Is it age, the rheumatoid arthritis—or both?
More and more these days, I am noticing certain activities that used to be easy are now becoming more and more difficult to perform. I know that I’m getting older and my problems with some of life’s basic functions may be due to my growing age. In addition my Rheumatoid Arthritis is active right now, and it’s getting to the point where I can’t tell if I’m getting older or my disease is getting worse. Most likely it’s a little of column A, and a little of column B.
Let’s take, for instance, sleeping. You’d think that this most basic of activities would be one of the last things that would be affected by age or R.A., but that’s not the case. To be fair, though, I’ve never slept well. Even during the early years of my disease I was never a “good sleeper” – I’d be up and down all night. Despite this, though, I was always able to find my way clear to get at least three or four hours of rest at a clip.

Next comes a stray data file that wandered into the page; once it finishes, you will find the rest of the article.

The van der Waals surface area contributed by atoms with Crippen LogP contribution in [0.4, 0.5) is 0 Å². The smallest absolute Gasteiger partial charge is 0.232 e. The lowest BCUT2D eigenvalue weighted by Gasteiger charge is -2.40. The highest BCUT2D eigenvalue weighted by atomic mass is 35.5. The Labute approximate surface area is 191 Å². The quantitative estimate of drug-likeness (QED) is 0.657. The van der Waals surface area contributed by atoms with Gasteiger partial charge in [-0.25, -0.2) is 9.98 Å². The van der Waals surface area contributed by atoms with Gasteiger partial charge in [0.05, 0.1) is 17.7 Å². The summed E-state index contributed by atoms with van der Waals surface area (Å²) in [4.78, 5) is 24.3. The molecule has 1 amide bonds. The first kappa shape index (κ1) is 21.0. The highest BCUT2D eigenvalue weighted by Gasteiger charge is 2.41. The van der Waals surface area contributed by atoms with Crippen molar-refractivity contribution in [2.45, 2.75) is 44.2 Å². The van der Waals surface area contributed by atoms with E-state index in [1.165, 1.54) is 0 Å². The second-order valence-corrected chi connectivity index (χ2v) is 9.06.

Now, I wish I were so lucky. Most nights before I even go to bed I have to take a decongestant just to be able to breathe through my nose without sounding like a buzz saw going through the Midtown Tunnel. In addition, I have to take 17 different medications for my heart, my joints, my head, and 12 other body parts. Finally, I cap it all off with a subcutaneous injection to the skin in my belly that, by now, looks like someone wailed on me for a few hours due to the bruises and blemishes caused by years of injections. Once I am past those hurdles and I’ve fought off my cat who enjoys exploring my face with his claws, I finally get to lay down and eventually, fall asleep.
It used to be that getting up every four or five hours to take pain medication was something I considered to be a huge pain. Now, I can’t tell you the last time I was able to get five hours of uninterrupted slumber. Ah, memories.